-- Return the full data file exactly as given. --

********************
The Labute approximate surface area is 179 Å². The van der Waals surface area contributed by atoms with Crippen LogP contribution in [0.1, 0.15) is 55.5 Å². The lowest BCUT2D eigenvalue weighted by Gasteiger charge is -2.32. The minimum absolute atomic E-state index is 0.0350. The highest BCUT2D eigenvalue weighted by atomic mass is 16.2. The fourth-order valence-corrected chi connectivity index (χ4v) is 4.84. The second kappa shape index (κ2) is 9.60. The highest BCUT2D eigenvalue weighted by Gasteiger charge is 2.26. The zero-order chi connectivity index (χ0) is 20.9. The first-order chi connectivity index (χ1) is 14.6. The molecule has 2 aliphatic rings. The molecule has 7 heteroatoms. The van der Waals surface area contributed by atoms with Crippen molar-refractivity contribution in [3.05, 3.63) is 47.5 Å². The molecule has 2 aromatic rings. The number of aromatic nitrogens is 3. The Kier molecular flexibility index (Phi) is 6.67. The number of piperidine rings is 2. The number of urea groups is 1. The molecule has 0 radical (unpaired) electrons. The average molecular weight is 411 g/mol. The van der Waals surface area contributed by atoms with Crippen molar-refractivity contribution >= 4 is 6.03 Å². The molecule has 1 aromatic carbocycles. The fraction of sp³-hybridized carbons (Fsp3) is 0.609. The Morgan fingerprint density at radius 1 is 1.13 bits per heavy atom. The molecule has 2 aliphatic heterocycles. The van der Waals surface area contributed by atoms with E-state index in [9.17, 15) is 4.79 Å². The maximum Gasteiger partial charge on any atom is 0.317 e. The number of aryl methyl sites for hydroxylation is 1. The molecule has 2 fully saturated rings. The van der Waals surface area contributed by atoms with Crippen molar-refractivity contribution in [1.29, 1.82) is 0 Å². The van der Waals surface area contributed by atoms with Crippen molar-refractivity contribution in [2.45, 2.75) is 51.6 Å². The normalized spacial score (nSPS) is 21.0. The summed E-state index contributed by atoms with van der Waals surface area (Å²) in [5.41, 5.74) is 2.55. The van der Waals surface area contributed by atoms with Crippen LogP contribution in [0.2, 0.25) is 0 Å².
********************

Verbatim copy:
The Labute approximate surface area is 179 Å². The van der Waals surface area contributed by atoms with Crippen LogP contribution in [0.1, 0.15) is 55.5 Å². The lowest BCUT2D eigenvalue weighted by Gasteiger charge is -2.32. The minimum absolute atomic E-state index is 0.0350. The highest BCUT2D eigenvalue weighted by atomic mass is 16.2. The fourth-order valence-corrected chi connectivity index (χ4v) is 4.84. The second kappa shape index (κ2) is 9.60. The highest BCUT2D eigenvalue weighted by Gasteiger charge is 2.26. The zero-order chi connectivity index (χ0) is 20.9. The first-order chi connectivity index (χ1) is 14.6. The molecule has 2 aliphatic rings. The molecule has 7 heteroatoms. The van der Waals surface area contributed by atoms with Crippen molar-refractivity contribution in [3.05, 3.63) is 47.5 Å². The molecule has 2 aromatic rings. The number of aromatic nitrogens is 3. The Kier molecular flexibility index (Phi) is 6.67. The number of piperidine rings is 2. The number of urea groups is 1. The molecule has 0 radical (unpaired) electrons. The average molecular weight is 411 g/mol. The van der Waals surface area contributed by atoms with Crippen molar-refractivity contribution >= 4 is 6.03 Å². The molecule has 1 aromatic carbocycles. The fraction of sp³-hybridized carbons (Fsp3) is 0.609. The Morgan fingerprint density at radius 1 is 1.13 bits per heavy atom. The molecule has 2 aliphatic heterocycles. The van der Waals surface area contributed by atoms with E-state index in [9.17, 15) is 4.79 Å². The maximum Gasteiger partial charge on any atom is 0.317 e. The number of aryl methyl sites for hydroxylation is 1. The molecule has 2 fully saturated rings. The van der Waals surface area contributed by atoms with Crippen molar-refractivity contribution in [1.29, 1.82) is 0 Å². The van der Waals surface area contributed by atoms with Crippen molar-refractivity contribution in [2.45, 2.75) is 51.6 Å². The normalized spacial score (nSPS) is 21.0. The summed E-state index contributed by atoms with van der Waals surface area (Å²) in [5.41, 5.74) is 2.55. The van der Waals surface area contributed by atoms with Crippen LogP contribution in [0.2, 0.25) is 0 Å².